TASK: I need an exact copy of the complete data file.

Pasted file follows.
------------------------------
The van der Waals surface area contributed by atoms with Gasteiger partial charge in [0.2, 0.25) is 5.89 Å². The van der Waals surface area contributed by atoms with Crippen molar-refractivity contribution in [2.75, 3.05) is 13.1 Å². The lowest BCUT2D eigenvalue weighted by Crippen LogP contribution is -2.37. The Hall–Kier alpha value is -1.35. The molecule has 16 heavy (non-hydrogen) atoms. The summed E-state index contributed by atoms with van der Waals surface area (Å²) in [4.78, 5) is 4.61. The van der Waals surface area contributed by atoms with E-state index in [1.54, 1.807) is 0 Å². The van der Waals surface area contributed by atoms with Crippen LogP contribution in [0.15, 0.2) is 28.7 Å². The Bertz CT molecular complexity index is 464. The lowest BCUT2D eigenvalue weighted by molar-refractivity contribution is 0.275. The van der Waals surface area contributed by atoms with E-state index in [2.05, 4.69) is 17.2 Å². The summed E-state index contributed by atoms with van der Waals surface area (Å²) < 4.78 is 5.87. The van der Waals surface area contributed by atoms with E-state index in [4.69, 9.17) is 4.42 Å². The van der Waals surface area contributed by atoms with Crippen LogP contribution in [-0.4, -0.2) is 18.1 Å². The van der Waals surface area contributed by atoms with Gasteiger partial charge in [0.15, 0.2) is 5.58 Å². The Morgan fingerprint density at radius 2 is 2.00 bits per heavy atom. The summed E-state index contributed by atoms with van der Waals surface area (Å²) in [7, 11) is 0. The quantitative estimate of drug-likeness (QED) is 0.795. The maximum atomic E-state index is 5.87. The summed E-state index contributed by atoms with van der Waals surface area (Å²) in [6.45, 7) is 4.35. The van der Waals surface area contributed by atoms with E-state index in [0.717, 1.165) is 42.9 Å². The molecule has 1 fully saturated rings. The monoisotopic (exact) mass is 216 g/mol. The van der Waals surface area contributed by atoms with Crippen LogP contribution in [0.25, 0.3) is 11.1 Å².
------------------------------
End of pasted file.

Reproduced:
The van der Waals surface area contributed by atoms with Gasteiger partial charge in [0.2, 0.25) is 5.89 Å². The van der Waals surface area contributed by atoms with Crippen molar-refractivity contribution in [2.75, 3.05) is 13.1 Å². The lowest BCUT2D eigenvalue weighted by Crippen LogP contribution is -2.37. The Hall–Kier alpha value is -1.35. The molecule has 16 heavy (non-hydrogen) atoms. The summed E-state index contributed by atoms with van der Waals surface area (Å²) in [4.78, 5) is 4.61. The van der Waals surface area contributed by atoms with E-state index in [1.54, 1.807) is 0 Å². The van der Waals surface area contributed by atoms with Crippen LogP contribution in [0.15, 0.2) is 28.7 Å². The Bertz CT molecular complexity index is 464. The lowest BCUT2D eigenvalue weighted by molar-refractivity contribution is 0.275. The van der Waals surface area contributed by atoms with E-state index in [2.05, 4.69) is 17.2 Å². The summed E-state index contributed by atoms with van der Waals surface area (Å²) < 4.78 is 5.87. The van der Waals surface area contributed by atoms with E-state index in [4.69, 9.17) is 4.42 Å². The van der Waals surface area contributed by atoms with Crippen LogP contribution in [-0.4, -0.2) is 18.1 Å². The van der Waals surface area contributed by atoms with Gasteiger partial charge in [0.15, 0.2) is 5.58 Å². The Morgan fingerprint density at radius 2 is 2.00 bits per heavy atom. The summed E-state index contributed by atoms with van der Waals surface area (Å²) in [7, 11) is 0. The quantitative estimate of drug-likeness (QED) is 0.795. The maximum atomic E-state index is 5.87. The summed E-state index contributed by atoms with van der Waals surface area (Å²) in [6.45, 7) is 4.35. The van der Waals surface area contributed by atoms with E-state index in [0.717, 1.165) is 42.9 Å². The molecule has 1 fully saturated rings. The monoisotopic (exact) mass is 216 g/mol. The van der Waals surface area contributed by atoms with Crippen LogP contribution in [0.25, 0.3) is 11.1 Å².